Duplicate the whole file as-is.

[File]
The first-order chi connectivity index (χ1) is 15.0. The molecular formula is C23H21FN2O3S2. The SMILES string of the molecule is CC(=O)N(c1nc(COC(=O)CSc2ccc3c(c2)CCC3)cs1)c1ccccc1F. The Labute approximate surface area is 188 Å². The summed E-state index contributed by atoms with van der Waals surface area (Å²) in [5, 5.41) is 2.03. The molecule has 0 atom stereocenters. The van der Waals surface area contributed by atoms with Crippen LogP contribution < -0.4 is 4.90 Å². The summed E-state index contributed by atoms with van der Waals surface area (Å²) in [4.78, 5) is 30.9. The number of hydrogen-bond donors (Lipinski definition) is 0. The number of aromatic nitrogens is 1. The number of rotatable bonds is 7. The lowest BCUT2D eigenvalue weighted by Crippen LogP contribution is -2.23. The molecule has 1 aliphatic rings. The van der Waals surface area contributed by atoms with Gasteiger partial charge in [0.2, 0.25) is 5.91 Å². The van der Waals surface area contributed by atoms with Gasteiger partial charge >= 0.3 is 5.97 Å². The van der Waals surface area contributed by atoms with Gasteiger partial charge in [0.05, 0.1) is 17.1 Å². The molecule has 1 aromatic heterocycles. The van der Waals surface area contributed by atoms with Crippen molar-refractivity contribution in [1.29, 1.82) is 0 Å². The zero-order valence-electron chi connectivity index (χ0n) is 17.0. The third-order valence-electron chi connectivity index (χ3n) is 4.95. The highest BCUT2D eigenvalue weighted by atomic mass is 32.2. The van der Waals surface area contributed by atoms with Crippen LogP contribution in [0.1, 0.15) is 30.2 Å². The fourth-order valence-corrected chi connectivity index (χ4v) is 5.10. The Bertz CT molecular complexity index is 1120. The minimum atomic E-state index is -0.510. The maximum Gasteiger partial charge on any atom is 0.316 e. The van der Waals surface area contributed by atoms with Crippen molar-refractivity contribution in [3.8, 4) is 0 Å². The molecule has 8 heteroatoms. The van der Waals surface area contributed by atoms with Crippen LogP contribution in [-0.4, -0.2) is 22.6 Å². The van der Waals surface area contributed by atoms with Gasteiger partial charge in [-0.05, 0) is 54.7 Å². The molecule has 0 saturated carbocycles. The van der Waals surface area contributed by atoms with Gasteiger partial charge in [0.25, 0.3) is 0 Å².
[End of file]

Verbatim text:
The first-order chi connectivity index (χ1) is 15.0. The molecular formula is C23H21FN2O3S2. The SMILES string of the molecule is CC(=O)N(c1nc(COC(=O)CSc2ccc3c(c2)CCC3)cs1)c1ccccc1F. The Labute approximate surface area is 188 Å². The summed E-state index contributed by atoms with van der Waals surface area (Å²) in [5, 5.41) is 2.03. The molecule has 0 atom stereocenters. The van der Waals surface area contributed by atoms with Crippen LogP contribution < -0.4 is 4.90 Å². The summed E-state index contributed by atoms with van der Waals surface area (Å²) in [4.78, 5) is 30.9. The number of hydrogen-bond donors (Lipinski definition) is 0. The number of aromatic nitrogens is 1. The number of rotatable bonds is 7. The lowest BCUT2D eigenvalue weighted by Crippen LogP contribution is -2.23. The molecule has 1 aliphatic rings. The van der Waals surface area contributed by atoms with Gasteiger partial charge in [0.2, 0.25) is 5.91 Å². The van der Waals surface area contributed by atoms with Gasteiger partial charge >= 0.3 is 5.97 Å². The van der Waals surface area contributed by atoms with Gasteiger partial charge in [0.05, 0.1) is 17.1 Å². The molecule has 1 aromatic heterocycles. The van der Waals surface area contributed by atoms with Crippen molar-refractivity contribution in [1.29, 1.82) is 0 Å². The zero-order valence-electron chi connectivity index (χ0n) is 17.0. The third-order valence-electron chi connectivity index (χ3n) is 4.95. The highest BCUT2D eigenvalue weighted by atomic mass is 32.2. The van der Waals surface area contributed by atoms with Crippen LogP contribution in [0.1, 0.15) is 30.2 Å². The fourth-order valence-corrected chi connectivity index (χ4v) is 5.10. The Bertz CT molecular complexity index is 1120. The minimum atomic E-state index is -0.510. The maximum Gasteiger partial charge on any atom is 0.316 e. The van der Waals surface area contributed by atoms with Crippen molar-refractivity contribution in [3.8, 4) is 0 Å². The molecule has 8 heteroatoms. The van der Waals surface area contributed by atoms with Crippen LogP contribution in [-0.4, -0.2) is 22.6 Å². The van der Waals surface area contributed by atoms with Gasteiger partial charge in [-0.05, 0) is 54.7 Å². The molecule has 0 saturated carbocycles. The van der Waals surface area contributed by atoms with Gasteiger partial charge in [0.25, 0.3) is 0 Å².